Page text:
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Officers: U.S. military stretched 'dangerously thin'

  • Story Highlights
  • Eighty percent of officers: It's unreasonable to expect U.S. to wage another major war
  • Officers have "overwhelmingly negative view" of early decisions shaping Iraq war
  • Fifty-six percent of officers disagree that the Iraq war has "broken" the military
  • Results based on survey of 3,400 present and former U.S. military officers
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WASHINGTON (CNN) -- The Iraq war has strained U.S. forces to the point where they could not fight another large-scale war, according to a survey of military officers.

U.S. troops patrol Haifa Street in Baghdad last week.

Of those surveyed, 88 percent believe the demands of the Iraq war have "stretched the U.S. military dangerously thin."

On the other hand, 56 percent of the officers disagree that the war has "broken" the military.

Eighty percent of officers believe it is unreasonable to expect the U.S. military to wage another major war successfully at present.

Foreign Policy magazine and the Center for a New American Security on Tuesday issued the U.S. Military Index, a survey of 3,400 present and former U.S. military officers.

"We asked the officers whether they thought the U.S. military was stronger or weaker than it was five years ago," said Michael Boyer, who helped write the report.

"Sixty percent said the U.S. military is weaker than it was five years ago," Boyer told reporters.

The report found that officers "see a military apparatus severely strained by the grinding demands of war." More than half of the officers responding cited the wars in Iraq and Afghanistan, and the "pace of troop deployments" needed for those conflicts, the survey said.

The report comes a few weeks before the five-year anniversary of the Iraq war, where a troop "surge" is winding down by summer. The U.S. military is proposing a pause in troop reductions for a period of review before any more decisions on withdrawals.

The officers have "an overwhelmingly negative view" of many of the early decisions shaping the Iraq war, but most believe the present U.S. counterinsurgency strategy and troop increases are good omens for success in Iraq.

A majority of officers in the Iraq war say some policy decisions have "hindered the prospects for success there."

"These include shortening the time units spend at home between deployments and accepting more recruits who do not meet the military's standards. Even the military's ability to care for some of its own -- mentally wounded soldiers and veterans -- was judged by most officers to be substandard," the survey found.

At the same time, 64 percent of the officers believe morale in the military remains high.

Nearly three-quarters of the officers believe civilian leaders set "unreasonable goals for the military in post-Saddam Iraq."

"They believe more troops were needed on the ground at the start of the fighting. They believe disbanding the Iraqi military was a mistake," the survey said. However, nearly nine of 10 think the surge and Gen. David Petraeus' counterinsurgency strategy are "raising the U.S. military's chance for success there."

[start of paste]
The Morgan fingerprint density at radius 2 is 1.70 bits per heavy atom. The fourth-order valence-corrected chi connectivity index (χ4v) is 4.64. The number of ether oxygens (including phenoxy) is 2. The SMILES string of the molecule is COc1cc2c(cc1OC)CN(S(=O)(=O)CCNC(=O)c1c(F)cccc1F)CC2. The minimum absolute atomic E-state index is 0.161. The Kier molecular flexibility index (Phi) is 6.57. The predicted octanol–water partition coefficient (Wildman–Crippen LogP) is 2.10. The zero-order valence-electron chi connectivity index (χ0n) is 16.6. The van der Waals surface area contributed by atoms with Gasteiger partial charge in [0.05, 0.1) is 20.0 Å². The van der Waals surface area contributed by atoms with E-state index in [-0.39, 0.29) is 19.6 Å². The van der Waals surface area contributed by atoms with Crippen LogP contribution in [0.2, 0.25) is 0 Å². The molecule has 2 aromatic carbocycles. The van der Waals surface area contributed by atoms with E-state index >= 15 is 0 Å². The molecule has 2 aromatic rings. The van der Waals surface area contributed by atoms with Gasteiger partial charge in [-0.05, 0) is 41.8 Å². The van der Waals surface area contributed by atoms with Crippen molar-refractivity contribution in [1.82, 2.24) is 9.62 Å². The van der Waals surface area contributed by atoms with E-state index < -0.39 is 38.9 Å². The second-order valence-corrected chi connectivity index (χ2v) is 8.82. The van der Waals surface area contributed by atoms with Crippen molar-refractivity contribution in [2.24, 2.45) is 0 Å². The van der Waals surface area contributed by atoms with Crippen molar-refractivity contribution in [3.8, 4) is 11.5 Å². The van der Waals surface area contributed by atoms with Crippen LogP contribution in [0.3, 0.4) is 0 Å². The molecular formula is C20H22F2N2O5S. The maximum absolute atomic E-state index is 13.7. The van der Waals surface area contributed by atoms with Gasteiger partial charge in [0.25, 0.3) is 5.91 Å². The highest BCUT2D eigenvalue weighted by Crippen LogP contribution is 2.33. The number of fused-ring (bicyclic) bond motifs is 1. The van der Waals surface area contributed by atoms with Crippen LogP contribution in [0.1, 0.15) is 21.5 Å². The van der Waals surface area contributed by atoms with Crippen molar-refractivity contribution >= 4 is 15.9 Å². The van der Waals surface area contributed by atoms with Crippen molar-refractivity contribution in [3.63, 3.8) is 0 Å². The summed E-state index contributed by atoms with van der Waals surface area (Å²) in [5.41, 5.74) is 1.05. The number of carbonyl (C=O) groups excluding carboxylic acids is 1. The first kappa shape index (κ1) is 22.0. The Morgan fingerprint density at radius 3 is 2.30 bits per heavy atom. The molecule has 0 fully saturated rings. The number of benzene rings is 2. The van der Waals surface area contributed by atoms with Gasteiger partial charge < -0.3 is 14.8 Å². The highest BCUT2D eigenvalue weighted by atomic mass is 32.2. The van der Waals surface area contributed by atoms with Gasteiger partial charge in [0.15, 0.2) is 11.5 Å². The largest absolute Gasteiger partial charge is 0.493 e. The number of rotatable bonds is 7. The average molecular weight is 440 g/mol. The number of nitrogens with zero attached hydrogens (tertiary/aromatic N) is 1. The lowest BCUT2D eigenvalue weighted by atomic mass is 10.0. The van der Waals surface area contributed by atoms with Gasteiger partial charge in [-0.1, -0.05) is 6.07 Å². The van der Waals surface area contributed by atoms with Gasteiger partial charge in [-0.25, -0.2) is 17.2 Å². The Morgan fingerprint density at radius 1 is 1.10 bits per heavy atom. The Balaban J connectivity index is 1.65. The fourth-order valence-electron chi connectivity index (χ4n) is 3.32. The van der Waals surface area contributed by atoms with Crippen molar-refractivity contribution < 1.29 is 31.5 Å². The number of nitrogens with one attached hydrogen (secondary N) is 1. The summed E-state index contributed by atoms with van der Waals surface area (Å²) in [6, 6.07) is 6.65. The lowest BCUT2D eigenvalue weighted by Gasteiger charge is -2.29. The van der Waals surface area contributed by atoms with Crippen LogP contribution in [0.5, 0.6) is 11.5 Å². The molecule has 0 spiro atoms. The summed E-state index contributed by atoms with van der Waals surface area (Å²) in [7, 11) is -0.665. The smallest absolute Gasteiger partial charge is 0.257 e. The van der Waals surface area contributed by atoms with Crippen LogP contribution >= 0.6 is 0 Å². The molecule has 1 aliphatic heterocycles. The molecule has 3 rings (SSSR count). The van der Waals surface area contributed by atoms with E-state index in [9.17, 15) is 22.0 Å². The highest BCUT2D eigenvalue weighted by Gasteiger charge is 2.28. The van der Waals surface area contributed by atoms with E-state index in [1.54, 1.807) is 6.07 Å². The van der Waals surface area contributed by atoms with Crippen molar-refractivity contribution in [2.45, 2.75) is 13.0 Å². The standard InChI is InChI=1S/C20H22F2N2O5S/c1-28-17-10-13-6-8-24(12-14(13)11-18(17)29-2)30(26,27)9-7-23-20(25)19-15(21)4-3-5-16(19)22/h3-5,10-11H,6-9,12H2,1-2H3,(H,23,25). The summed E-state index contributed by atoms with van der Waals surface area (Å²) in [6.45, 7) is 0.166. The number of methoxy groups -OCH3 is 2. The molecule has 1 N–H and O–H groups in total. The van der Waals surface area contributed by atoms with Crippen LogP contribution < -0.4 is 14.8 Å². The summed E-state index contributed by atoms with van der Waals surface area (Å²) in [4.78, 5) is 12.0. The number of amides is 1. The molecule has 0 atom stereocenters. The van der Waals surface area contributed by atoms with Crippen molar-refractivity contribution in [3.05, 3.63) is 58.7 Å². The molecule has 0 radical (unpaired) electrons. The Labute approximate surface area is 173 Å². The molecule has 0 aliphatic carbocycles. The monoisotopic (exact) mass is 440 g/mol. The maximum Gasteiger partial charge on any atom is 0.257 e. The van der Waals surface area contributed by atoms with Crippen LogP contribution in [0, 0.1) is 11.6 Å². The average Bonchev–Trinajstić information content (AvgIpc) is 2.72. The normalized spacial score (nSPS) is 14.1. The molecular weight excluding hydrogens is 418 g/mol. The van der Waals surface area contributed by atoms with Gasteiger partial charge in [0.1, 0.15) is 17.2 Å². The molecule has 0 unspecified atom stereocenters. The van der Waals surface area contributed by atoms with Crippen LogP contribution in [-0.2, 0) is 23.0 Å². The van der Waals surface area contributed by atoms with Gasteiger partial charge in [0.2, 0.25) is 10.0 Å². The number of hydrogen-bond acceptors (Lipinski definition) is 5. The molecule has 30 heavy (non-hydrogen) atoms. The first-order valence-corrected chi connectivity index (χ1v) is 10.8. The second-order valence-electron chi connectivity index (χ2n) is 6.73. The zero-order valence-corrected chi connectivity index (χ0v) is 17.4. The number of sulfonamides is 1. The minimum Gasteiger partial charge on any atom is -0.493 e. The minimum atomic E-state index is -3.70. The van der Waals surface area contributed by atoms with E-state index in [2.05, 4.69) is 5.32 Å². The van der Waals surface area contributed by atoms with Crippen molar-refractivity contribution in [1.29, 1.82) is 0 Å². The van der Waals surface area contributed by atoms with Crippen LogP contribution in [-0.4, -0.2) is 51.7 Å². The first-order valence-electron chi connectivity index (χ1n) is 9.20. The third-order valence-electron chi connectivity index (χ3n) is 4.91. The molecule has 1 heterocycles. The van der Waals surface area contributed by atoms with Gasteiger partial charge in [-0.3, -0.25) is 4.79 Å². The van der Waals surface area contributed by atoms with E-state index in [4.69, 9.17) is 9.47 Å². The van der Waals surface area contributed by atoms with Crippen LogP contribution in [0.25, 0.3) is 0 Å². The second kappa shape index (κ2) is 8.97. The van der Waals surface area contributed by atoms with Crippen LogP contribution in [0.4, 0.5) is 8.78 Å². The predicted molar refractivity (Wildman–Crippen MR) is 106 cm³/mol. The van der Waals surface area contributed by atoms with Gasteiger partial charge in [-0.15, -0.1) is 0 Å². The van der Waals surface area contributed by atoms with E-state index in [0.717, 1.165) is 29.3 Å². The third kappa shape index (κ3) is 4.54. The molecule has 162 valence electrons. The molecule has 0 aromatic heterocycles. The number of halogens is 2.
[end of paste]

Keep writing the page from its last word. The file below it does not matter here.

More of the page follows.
The officers believe "that either China or Iran, not the United States, is emerging as the strategic victor" in the Iraq war.

"The United States has been preoccupied away from Asia," said Kurt Campbell, the head of the group that conducted the survey.

China's rising influence worldwide predates the war but is part of a "great game under way in Asia for influence, for relationships," Campbell said.

The U.S. focus on Iraq "sends a message to our friends and others that maybe we're not as focused on the drama that's playing out there," he said.

Iran has gained from the war because of the removal of Iraq "as a strategic counterweight," the report said.

The survey portrayed Iran, the Taiwan Strait (where tensions have flared between China and Taiwan), Syria and North Korea as four potential hot spots and sought opinions of how prepared the U.S. is "to successfully fight a major combat operation there."

Officers were asked to judge the preparedness of the U.S. on a scale of one to 10, with 10 meaning "fully prepared" and one indicating "unable to execute."

Iran was rated 4.5, the Taiwan Strait ( where there have been tensions between China and Taiwan) 4.9, Syria 5.1, and North Korea 4.7.

The officers ranked the Navy and Air Force readiness the highest at 6.8 and 6.6, respectively. The Army and Marines, which have assumed the "bulk of the burden in Iraq and Afghanistan," ranked 4.7 and 5.7, respectively.

Other results of the survey:

  • Officers call for more Special Operations Forces, improvements in intelligence, and better space and cyberwarfare capabilities for the military's fight in the war on terror.
  • To improve recruitment efforts, nearly 80 percent back "expanding options for legal, foreign permanent residents of the United States to serve in exchange for U.S. citizenship."
  • When asked if they agree or disagree with the statement "torture is never acceptable," 53 percent agreed and 44 percent disagreed.
  • Officers have relatively low confidence in civilian institutions -- giving the presidency a 5.5 rating and Congress 2.7. The Defense Department received 5.6, the CIA 4.7, Department of Veterans Affairs 4.5, and State Department 4.1.
  • "Sixty-six percent of the officers say they believe U.S. elected leaders are either somewhat or very uninformed about the military," the survey said.
  • The survey found nearly nine in 10 officers "agree that, all other things being equal, the military will respect a president of the United States who has served in the military more than one who has not."
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